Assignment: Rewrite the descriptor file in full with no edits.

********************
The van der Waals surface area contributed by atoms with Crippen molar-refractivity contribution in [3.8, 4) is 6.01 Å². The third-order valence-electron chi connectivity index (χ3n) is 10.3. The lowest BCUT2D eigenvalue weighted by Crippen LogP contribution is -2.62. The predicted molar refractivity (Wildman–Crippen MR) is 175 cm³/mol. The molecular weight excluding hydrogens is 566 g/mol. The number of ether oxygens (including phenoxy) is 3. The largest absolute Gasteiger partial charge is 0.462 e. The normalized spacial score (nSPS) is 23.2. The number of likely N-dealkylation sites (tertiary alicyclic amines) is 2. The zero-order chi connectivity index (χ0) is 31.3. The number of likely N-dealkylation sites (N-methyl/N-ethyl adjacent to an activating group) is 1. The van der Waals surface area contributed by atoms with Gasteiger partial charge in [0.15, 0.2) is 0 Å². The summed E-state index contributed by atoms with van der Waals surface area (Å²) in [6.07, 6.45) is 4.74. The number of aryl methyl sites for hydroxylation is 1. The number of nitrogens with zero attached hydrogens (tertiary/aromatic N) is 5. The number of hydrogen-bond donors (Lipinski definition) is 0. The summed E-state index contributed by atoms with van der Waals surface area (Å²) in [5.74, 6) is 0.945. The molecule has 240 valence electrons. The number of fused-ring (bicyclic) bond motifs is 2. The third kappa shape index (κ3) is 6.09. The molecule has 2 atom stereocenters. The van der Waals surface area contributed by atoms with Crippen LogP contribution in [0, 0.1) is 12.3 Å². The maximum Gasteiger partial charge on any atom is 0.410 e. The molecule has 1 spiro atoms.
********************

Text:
The van der Waals surface area contributed by atoms with Crippen molar-refractivity contribution in [3.8, 4) is 6.01 Å². The third-order valence-electron chi connectivity index (χ3n) is 10.3. The lowest BCUT2D eigenvalue weighted by Crippen LogP contribution is -2.62. The predicted molar refractivity (Wildman–Crippen MR) is 175 cm³/mol. The molecular weight excluding hydrogens is 566 g/mol. The number of ether oxygens (including phenoxy) is 3. The largest absolute Gasteiger partial charge is 0.462 e. The normalized spacial score (nSPS) is 23.2. The number of likely N-dealkylation sites (tertiary alicyclic amines) is 2. The zero-order chi connectivity index (χ0) is 31.3. The number of likely N-dealkylation sites (N-methyl/N-ethyl adjacent to an activating group) is 1. The van der Waals surface area contributed by atoms with Gasteiger partial charge in [0.15, 0.2) is 0 Å². The summed E-state index contributed by atoms with van der Waals surface area (Å²) in [6.07, 6.45) is 4.74. The number of aryl methyl sites for hydroxylation is 1. The number of nitrogens with zero attached hydrogens (tertiary/aromatic N) is 5. The number of hydrogen-bond donors (Lipinski definition) is 0. The summed E-state index contributed by atoms with van der Waals surface area (Å²) in [5.74, 6) is 0.945. The molecule has 240 valence electrons. The number of fused-ring (bicyclic) bond motifs is 2. The third kappa shape index (κ3) is 6.09. The molecule has 2 atom stereocenters. The van der Waals surface area contributed by atoms with Crippen LogP contribution in [0, 0.1) is 12.3 Å². The maximum Gasteiger partial charge on any atom is 0.410 e. The molecule has 1 spiro atoms.